Duel on the Steppe


This is the game in Strategy & Tactics 285, featuring the winter campaign in the Ukraine of January to March 1943.

I have had an opportunity to read the rules, cut out the counters, and play a few turns, a couple of times, (of the first scenario) so as to get an initial impression of the game. I will stress that it is an initial impression, and a personal one.

Overall, there’s a nice system struggling with some less than stellar rules (writing or editing or both) and a tough to replicate historical situation and result.

For example, the rules do not clearly explain the activation system. (I posted detailed comments and queries in the Consimworld folder.) As another example, Von Manstein’s backhand blow is recreated in the game by dint of a one turn combat bonus for the German side. I’m all in favor of simple solutions, but this seems a bit crude to me, and I’m not sure if it even works. My playing experience with the game is so limited – and I did not play the second or third scenario – and therefore this is pure guesswork. I would be intrigued to know more from the playtesters and other gamers about their experience.

To balance that criticism, it seemed that the first two scenarios were well balanced. So, as a game, this presents a challenge to both players. My one detailed comment about this is that on one or two occasions, a defensive line was a whisker away from being shattered. Had that happened, the result would have been a walkover. Maybe that’s fair enough.

The chit pull activation system makes it good for solo play, and increases the replayability. However, I just don’t understand the need to recycle activation units:

“Note: Some game turns call for more activation chits than are provided for that side (or that front); During those particular turns, when the last of the activation chits for that side (or front) has been drawn, mix up all of those drawn activation chits and then randomly place the remaining necessary quantity of activation chits back into the cup, and then continue to draw them normally to conduct more activations for that game turn (until all the activations as specified by the turn track have been fulfilled).”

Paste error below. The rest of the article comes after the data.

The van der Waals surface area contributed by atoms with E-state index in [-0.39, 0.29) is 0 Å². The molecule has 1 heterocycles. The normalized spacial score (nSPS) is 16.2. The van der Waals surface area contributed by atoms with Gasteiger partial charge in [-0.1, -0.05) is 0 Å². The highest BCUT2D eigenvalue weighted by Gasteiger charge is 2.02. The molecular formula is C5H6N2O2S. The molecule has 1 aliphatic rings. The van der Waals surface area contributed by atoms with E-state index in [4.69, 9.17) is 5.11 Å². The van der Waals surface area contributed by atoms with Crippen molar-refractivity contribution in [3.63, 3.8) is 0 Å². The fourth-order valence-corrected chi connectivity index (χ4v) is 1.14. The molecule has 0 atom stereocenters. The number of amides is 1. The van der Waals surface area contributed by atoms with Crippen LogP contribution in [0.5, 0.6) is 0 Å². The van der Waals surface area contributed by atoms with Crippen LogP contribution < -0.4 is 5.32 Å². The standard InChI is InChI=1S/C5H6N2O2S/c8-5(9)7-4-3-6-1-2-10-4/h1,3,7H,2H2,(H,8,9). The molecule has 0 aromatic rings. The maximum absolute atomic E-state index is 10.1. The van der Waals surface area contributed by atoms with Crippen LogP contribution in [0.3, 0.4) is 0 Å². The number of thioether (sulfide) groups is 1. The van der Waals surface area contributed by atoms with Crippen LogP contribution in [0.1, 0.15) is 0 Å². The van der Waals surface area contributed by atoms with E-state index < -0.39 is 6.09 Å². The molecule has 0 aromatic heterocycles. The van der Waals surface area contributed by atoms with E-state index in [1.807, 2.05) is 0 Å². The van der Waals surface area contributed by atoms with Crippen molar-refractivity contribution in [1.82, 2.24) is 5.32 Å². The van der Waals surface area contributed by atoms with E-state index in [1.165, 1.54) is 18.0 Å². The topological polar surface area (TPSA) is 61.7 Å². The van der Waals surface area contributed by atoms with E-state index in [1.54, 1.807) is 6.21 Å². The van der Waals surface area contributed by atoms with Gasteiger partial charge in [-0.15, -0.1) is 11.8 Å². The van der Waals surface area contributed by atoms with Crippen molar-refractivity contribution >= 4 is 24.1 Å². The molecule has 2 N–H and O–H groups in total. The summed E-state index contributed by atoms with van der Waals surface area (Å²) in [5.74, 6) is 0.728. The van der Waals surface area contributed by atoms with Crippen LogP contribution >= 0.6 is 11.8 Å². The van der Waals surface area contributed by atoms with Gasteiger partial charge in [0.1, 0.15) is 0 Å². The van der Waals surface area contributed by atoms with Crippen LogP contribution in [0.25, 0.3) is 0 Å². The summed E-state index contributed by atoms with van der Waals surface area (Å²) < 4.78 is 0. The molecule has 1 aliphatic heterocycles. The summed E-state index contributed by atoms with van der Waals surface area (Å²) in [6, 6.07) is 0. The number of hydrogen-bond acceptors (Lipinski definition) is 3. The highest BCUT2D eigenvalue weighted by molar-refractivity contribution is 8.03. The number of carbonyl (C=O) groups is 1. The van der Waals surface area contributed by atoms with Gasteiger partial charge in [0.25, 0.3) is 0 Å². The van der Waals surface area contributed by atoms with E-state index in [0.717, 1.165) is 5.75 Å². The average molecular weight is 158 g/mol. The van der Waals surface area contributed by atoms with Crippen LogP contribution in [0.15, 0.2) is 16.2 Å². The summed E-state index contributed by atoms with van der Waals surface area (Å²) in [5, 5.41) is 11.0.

I found this mechanic a pain in the neck. I’d like to know the rationale behind it. For example, for those scenarios that mean an HQ gets two activations, why not have two activation chits?

The railed reinforcements rule is a nice touch:

“Both players are permitted to place some units directly into any friendly-controlled town or city hexes during the end of the Movement Phase, instead of moving them onto the map via a map-edge. The quantity of units that each player may place directly (i.e., rail to) a town or city hex is based on a die roll; the railing player must roll one 6-sided die at the end of the current Movement Phase, and the die roll number is the maximum amount of units that he may place directly into any friendly-controlled town or city hexes during that game turn.”

If you put aside two units and roll a “1”, one unit doesn’t make it on to the board this turn.

I expect to see that copied elsewhere, and quite right too.

I thought the bolted on anti-tank system jarred. It did not, to me, match the game scale. Perhaps this would have been better addressed by having mandatory armor losses built into the CRT.

The air system is OK, though again it doesn’t seem to match the scale of the game.

Physically, the game components are ok, but let down by some curious decisions. For example, you roll for weather, but there’s no weather track or marker. As another example, the formatting used for HQ unit values is the same three number alignment as for combat units. But HQ values are different. Fair enough, you can tell it’s an HQ unit from the symbol. But why not help the players a little bit more by highlighting the difference and, for example, square bracketing the HQ numbers? The counters are otherwise OK. The map is absolutely fine.

It’s not a bad game, but that’s as far as I am prepared to go just now. I do wish Decision would tidy up the rules for this system and get it right. That might help make future releases more conducive to being played longer and appreciated better.